New Method Offers a Way for Cutting Tools to Have Longer Service Life

Scientists at Linköping University have built a theoretical model that allows simulations for demonstrating what takes place in hard cutting materials as they degrade. The model will enable the manufacturing sector to save money and time. The model has been described in the open access scientific journal Materials.

 

Kostas Sarakinos, Davide Sangiovanni, and Georgios Almyras in National supercomputer centre (NSC) at LiU. (Image credit: Anna Nilsen)

 

Metal cutting tools are usually coated with titanium-aluminum nitride a ceramic material. With the help of a titanium-aluminum nitride thin film, the coated tool’s cutting edge becomes harder, and the service life of the tool is extended. A very specific feature of the coated surface is that it becomes even harder during the cutting process, an occurrence that is referred to as age hardening.

Kostas Sarakinos, associate professor in materials science at Linköping University, explains that the material is considered as a workhorse in the manufacturing sector.

Sensitive to high temperature

The alloy is, however, prone to high temperature. A few minutes of the cutting operation of a truly hard material exposes the tool’s cutting edge to such a high pressure that it is heated to almost 900° or above. At temperatures up to 700°, the material is unscathed, but as the temperature increases, it begins to degrade. The edge becomes softer and loses sharpness.

Thus far, scientists have not been able to establish what occurs at the atomic level within the thin film during the cutting process. It has only been possible to partly mimic the properties of the multifaceted combination of aluminum, titanium, and nitrogen, and it has not been possible to gain any deductions from the outcomes.

Georgios Almyras, who formerly worked as a post-doctoral researcher at the Nanoscale Engineering Division and has currently moved to Ericsson, Davide Sangiovanni of the Division of Theoretical Physics, and Kostas Sarakinos, head of the Nanoscale Engineering Division, have after four years’ research built a reliable theoretical model that can be used to display precisely what occurs in the material, with picosecond time resolution. They have used the recently developed model to mimic events in the material, pinpointing which atoms are displaced and the significances this has for the properties.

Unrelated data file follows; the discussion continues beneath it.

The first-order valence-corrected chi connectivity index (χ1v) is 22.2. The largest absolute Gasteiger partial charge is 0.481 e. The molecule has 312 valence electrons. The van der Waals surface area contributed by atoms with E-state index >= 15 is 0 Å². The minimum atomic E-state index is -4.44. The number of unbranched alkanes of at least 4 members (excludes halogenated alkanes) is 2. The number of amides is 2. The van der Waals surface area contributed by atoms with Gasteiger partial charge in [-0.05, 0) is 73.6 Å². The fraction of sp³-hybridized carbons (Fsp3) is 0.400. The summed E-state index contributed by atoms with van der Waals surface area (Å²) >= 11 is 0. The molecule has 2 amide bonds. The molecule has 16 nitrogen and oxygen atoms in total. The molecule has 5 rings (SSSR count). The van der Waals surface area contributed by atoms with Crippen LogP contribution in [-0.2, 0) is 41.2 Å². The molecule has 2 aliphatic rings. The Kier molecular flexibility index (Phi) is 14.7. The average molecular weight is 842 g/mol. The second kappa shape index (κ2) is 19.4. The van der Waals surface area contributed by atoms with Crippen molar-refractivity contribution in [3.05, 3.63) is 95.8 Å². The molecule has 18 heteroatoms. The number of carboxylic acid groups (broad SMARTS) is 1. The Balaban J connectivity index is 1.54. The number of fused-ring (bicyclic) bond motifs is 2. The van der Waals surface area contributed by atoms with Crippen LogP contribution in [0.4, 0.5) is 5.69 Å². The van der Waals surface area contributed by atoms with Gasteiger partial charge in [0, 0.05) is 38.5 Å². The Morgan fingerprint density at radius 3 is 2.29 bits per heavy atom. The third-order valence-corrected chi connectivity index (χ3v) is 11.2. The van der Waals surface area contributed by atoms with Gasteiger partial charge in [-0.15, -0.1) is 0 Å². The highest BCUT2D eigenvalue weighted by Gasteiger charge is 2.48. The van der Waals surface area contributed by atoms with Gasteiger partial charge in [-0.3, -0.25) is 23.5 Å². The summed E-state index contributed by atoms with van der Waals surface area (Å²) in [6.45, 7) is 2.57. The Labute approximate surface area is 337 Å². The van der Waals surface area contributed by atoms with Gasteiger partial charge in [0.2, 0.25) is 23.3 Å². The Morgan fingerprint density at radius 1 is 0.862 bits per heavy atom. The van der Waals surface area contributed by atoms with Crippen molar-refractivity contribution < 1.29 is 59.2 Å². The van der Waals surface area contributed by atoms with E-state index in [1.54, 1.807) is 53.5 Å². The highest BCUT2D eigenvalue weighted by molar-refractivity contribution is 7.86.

“This also means that we can develop strategies to stop the degradation, such as alloying the materials or creating specially-designed nanostructures”, says Davide Sangiovanni.

Supercomputer calculations

Their theoretical model computes the forces between the atoms in the material. The model is based on a formerly known technique that has been effectively used in basic material systems. Multifaceted combinations of materials, however, require laborious calculations that are only viable using a supercomputer. The research team from LiU has enhanced these calculations by executing machine learning algorithms which are the forerunners of artificial intelligence.

The supercomputer at the National Supercomputer Centre at LiU was then used to carry out calculations of about 40 alloys of the three elements titanium, aluminum, and nitrogen, while examining more than a few properties of the material. The researchers have then compared the findings from the calculations with the identified properties of the materials.

The agreement is very good. It’s important that we have calculated also properties that we know, because then we can be sure that the calculations and predictions of the model are reliable.

Kostas Sarakinos, Head of the Nanoscale Engineering Division, Linköping University

The scientists anticipate that the technique will be beneficial for companies in the manufacturing sector, for example, ABB, Sandvik, Seco Tools, etc., which could save plenty of money by designing tools with superior hardness and resistance to wear. LiU scientists have had long-term collaboration agreements with these companies.

We can now for the first time carry out large-scale classical simulations of atomic structures in one of the material systems most commonly used for metal cutting and forming. The simulations can consider resistance to heat or nanostructures, and they may provide important insight into how the atoms move. The results will help us avoid, or at least delay, degradation of the material.

Kostas Sarakinos, Head of the Nanoscale Engineering Division, Linköping University

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